Crafton on verge of repeat as NASCAR Trucks’ youth movement grows

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Now 38, Matt Crafton doesn’t consider himself “old.”

He’s just older than a host of teenagers and 20-somethings who are trying to assume the throne of the NASCAR Camping World Truck Series.

Crafton leads 20-year-old Ryan Blaney by 25 points heading into the series’ season finale tonight, the Ford 200 at Homestead-Miami Speedway. Provided he scores a top-20 finish, regardless of what Blaney does, Crafton will repeat as champion.

But he’ll do so in a year where youngsters have made their mark. Blaney and Darrell Wallace Jr. (21) have consistently challenged for the title all year, Erik Jones (18) and Cole Custer (16) have won races and countless others in looking through the Trucks point standings have made an impact.

Age is just a number for Crafton.

“It’s pretty crazy to think that some of the ones you’re racing are 16 years old,” he said during Thursday’s media day. “I’m 38, and I honestly don’t feel old.  I feel like I’m 16.  And to say that you’re the old guy and you’re 38 years old, like I said, it’s really crazy how young they’re starting, and like I said, the talent that they do have.”

Youthful or not, their presence has only added to what is consistently great racing.

“The Series itself, I say it each and every week, I truly believe it is the best racing in NASCAR,” Crafton said.  “I mean, I always compare it to, like I said, if anybody watches NFL, the college football, and you always see the better games in the college football.  Like I said, that’s one of the ways I consider the Truck Series.  Just like I said, it’s a step up to get to the Cup Series, but I truly believe it’s great, great racing.”

Blaney, who’s mature beyond his years, extolled the virtue of racing against the veterans as well as praising his fellow youngsters.

“These young guys coming into the Truck Series, 16 years old, you know.  I’ve been on the losing end of it,” Blaney said. “I had a great race with Erik Jones, and Cole Custer with his win this year, a bunch of others that have really impressed me.  They’ve done a great job.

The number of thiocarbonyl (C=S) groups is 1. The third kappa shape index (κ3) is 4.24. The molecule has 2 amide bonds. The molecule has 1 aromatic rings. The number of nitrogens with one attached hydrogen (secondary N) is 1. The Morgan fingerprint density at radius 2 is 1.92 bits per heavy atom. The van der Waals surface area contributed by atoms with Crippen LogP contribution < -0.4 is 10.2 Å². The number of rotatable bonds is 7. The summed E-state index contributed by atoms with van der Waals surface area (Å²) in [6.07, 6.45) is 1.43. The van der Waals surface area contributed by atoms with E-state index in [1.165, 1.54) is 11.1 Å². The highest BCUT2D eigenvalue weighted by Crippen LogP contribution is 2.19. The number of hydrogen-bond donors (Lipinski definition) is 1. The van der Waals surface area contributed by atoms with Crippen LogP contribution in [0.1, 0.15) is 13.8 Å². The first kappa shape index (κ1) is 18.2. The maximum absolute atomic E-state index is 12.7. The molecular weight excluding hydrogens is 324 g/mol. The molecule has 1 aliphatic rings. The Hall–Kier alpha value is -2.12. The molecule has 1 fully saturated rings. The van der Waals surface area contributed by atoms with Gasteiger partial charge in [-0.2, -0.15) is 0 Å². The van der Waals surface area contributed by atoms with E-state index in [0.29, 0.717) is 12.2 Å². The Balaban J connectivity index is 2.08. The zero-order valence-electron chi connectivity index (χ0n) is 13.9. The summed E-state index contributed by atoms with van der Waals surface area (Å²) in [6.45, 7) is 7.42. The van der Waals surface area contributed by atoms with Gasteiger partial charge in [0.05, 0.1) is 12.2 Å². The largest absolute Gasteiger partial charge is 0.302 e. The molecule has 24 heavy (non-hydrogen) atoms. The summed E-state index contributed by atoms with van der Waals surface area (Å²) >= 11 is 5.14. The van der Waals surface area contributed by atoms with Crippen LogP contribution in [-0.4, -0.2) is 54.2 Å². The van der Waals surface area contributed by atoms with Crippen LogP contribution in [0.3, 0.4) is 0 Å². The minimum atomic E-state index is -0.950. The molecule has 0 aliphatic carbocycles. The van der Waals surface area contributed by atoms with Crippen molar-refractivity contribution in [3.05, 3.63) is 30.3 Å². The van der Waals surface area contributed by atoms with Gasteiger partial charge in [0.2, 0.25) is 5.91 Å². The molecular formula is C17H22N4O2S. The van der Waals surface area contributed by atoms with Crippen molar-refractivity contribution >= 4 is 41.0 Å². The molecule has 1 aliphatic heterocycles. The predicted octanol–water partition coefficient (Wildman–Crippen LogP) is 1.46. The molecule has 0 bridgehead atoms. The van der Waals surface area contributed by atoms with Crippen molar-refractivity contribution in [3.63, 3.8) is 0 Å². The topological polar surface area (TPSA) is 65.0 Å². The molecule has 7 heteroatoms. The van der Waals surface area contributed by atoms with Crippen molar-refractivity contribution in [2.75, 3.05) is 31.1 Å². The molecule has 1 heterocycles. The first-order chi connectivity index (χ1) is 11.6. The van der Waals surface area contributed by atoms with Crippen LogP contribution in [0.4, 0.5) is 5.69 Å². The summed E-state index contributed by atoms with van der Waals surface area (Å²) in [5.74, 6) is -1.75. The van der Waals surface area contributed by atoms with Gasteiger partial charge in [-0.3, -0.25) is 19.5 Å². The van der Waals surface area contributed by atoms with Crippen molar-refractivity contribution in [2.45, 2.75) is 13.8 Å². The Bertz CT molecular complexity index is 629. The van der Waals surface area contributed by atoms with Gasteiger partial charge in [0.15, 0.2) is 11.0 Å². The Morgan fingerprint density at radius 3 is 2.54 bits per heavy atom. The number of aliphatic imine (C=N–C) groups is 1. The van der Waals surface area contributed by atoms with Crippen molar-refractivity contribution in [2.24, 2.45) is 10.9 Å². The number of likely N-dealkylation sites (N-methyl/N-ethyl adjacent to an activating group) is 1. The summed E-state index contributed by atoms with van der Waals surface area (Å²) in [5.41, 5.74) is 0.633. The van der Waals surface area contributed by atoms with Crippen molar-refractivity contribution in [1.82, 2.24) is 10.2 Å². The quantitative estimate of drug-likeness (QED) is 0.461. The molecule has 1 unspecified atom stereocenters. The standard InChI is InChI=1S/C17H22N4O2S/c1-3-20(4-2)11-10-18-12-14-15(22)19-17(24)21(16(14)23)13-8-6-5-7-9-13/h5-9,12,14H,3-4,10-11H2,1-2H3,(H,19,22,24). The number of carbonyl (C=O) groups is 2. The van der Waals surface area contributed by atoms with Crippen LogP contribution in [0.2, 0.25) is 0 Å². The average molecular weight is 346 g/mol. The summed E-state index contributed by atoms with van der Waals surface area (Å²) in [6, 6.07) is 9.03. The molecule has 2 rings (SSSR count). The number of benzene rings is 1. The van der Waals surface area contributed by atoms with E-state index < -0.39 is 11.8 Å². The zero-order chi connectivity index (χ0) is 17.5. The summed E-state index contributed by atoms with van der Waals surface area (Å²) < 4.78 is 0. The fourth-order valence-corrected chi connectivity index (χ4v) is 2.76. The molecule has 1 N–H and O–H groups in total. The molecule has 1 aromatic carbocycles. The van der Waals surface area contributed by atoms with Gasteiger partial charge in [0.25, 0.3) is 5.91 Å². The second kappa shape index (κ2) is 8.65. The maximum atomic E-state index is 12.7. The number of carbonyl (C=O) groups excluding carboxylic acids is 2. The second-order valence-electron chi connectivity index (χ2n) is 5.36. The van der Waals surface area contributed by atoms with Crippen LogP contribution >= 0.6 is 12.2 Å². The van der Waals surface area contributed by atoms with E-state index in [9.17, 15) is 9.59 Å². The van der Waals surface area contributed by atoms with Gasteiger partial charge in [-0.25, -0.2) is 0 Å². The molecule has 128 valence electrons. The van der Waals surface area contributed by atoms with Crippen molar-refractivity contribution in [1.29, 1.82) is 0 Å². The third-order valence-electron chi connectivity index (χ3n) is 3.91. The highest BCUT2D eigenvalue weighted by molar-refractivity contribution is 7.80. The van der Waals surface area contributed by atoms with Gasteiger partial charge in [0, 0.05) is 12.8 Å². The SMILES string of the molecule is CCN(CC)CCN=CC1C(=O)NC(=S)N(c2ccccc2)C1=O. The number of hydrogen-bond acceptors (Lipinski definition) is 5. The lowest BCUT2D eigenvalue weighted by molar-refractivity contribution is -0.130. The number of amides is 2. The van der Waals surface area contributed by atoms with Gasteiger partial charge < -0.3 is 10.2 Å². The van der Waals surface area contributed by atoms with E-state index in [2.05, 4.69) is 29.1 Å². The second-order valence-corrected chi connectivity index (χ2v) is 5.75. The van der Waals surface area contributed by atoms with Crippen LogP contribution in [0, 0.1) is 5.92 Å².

“I think that’s the one thing I love about the Truck Series is they’ll allow young kids to come in and run. Even though it’s only a mile and under race tracks, you can still get a lot of experience. You can go to Dover, and that’s almost like a mile and a half. It feels like it at least. It’s been really great to race with the young up and comers, like I said, 16, 17, 18 years old. It’s been great to run with them.As well as Matt Crafton and Johnny Sauter, it’s been great to learn from them too.”

Unlikely as overcoming that points deficit is, Blaney is still satisfied with his season.

As for Crafton? He’s won twice this year and also been the most consistent driver in the series, with a series-leading 13 top-fives and 16 top-10 finishes. Blaney isn’t far behind with one win, 11 top-fives and 16 top-10s.

Either will be crowned champion this evening.

WATCH: Red Bull F1 team completes pit stop in zero gravity

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The Red Bull Racing pit crew may have already made headlines last weekend when it completed the fastest pit stop in Formula One history, changing Max Verstappen’s tires in 1.82 seconds, but the team’s most recent stunt took their skills to new heights – quite literally.

With the help of the Russian Space agency Roscomos, a group of the team’s mechanics completed the world’s first zero-gravity pit stop, on-board a IIyushin II-76K cosmonaut training plane.

Using a 2005 BR1, the team filmed the viral video over the course of a week, enduring seven flights and about 80 parabolas – periods in which the plane climbs 45 degrees before falling again at a ballistic arch of 45 degrees, creating a period of weightlessness for approximately 22 seconds.

With such a short time frame between weightlessness periods, the car and equipment had to be both quickly and safely secured before gravity once again took effect. Each filming lasted roughly 15 seconds, and the stunt was the most physically and technically demanding activity the live demo team had ever undertaken.

“It pushed us harder than I thought it would,” said Red Bull Support Team Mechanic Joe Robinson. “You realize how much you rely on gravity when you don’t have any!

“It challenges you to think and operate in a different way – and that was brilliant. It was a once in a lifetime opportunity and honestly, I could have stayed and done it all month. It was amazing. I think it’s the coolest, most fun thing the Live Demo team has ever done with a show car.”

Though Red Bull was the first team to perform a pit stop in zero gravity, surprisingly Red Bull was not the first team to put a car through zero gravity. In 1999, McLaren driver David Coulthard and his car experienced zero gravity as part of a promotion for then-sponsor West Cigarettes.

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